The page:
In Hsiang-Ling Lu’s work, I like to see how, precious metal is replaced by rice. The main material is food! In my latest post I was talking about values, and valuable work. About the fact that Chinese appreciate skills, but don’t really understand critical thinking. Well this is a great example of someone from People’s Republic of China who’s been working on a conceptual way. Asking herself about what is valuable today; what make things valuable for people; and the relation we have in our civilisation nowadays with money and food! For poor people, when they received rice, it’s probably for them more valuable than any kind of gold or object! Her work make us (“rich” people) asking ourself about our consumption and waste of food… and also about our materialist society. It’s not only about making pretty jewellery with unusual material!

“Rice is cheap, small, but vital.
The definition of ‘ordinary’ and ‘luxury’ at different levels of social status is contradictory and interesting. I use this ‘ordinary’ material to describe opulence, and also explore the meaning of value and preciousness in different contexts.”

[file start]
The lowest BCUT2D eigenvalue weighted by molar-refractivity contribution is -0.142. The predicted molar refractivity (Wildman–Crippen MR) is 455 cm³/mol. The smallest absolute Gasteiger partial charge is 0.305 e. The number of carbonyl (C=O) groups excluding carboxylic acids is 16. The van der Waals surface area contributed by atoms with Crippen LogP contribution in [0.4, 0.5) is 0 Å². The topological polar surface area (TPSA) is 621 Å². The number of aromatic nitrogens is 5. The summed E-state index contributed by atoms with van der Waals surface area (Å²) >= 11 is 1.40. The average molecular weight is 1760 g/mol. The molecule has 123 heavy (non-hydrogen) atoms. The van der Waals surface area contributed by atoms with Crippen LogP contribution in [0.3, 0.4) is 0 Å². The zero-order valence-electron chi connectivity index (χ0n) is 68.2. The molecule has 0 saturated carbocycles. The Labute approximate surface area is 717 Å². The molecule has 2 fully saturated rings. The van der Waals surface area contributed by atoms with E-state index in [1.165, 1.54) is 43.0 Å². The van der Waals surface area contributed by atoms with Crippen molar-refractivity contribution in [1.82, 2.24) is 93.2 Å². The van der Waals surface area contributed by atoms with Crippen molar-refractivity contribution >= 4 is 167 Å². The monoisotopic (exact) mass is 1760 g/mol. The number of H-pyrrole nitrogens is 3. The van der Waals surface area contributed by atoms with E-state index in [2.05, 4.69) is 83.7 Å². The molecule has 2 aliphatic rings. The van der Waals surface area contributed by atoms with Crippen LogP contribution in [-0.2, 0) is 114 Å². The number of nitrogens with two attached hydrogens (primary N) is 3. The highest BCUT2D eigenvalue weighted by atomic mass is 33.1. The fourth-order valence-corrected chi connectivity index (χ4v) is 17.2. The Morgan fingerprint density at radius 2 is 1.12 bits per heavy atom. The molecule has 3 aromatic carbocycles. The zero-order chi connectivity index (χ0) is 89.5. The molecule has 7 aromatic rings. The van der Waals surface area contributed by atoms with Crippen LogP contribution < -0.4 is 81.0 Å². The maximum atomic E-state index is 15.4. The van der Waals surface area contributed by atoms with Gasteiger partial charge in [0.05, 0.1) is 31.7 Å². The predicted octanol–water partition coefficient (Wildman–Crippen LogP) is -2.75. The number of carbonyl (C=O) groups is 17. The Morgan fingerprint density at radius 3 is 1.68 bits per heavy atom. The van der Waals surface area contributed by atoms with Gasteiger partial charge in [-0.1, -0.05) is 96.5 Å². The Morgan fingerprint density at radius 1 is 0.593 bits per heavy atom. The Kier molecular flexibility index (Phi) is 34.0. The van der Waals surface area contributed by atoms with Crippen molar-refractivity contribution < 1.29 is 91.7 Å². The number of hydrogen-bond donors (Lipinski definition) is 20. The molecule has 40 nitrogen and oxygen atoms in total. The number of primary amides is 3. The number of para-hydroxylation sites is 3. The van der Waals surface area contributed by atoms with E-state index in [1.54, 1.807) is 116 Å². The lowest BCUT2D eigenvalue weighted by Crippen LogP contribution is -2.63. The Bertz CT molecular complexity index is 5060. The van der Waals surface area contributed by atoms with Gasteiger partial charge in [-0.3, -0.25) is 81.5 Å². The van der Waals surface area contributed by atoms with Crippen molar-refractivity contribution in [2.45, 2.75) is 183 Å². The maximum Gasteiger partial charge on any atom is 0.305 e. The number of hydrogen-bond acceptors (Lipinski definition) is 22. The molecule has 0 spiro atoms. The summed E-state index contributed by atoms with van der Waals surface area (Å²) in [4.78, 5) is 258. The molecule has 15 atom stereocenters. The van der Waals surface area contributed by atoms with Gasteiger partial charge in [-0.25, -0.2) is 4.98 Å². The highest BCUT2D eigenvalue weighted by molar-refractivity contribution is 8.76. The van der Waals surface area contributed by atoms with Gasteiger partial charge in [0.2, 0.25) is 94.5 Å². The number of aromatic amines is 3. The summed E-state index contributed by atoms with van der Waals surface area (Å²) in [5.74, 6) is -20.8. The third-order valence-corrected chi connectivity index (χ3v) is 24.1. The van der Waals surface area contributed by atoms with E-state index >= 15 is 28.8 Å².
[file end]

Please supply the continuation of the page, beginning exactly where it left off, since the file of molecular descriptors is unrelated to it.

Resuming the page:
To make the rice stronger she add resin. Then it’s harder and she pierce it, saw it, etc. I find interesting how with her method, she keep the white and translucent aspect of the rice. As she said in her blog, she also keep the smooth texture of it! I like the patterns created by the grains!  The titles of the pieces are also interesting! With “Madame de Pompadour”, “Rococo frame”,  I can see she has been interested by the Rococo period in France. Which is a really interesting part of our French history. Fashion, architecture, furnitures, etc, were full of precious materials!  The movie “Marie Antoinette” by Sofia Coppola is a really good one to show you how people of the royal court were consuming. Meanwhile people outside Versailles were fighting to have food and survive! And I think it’s sad to say, it’s still the same today! Rich countries are consuming everything, when poor people are still craving for the most important thing: food. In her blog she explains, at first why she made things with rice: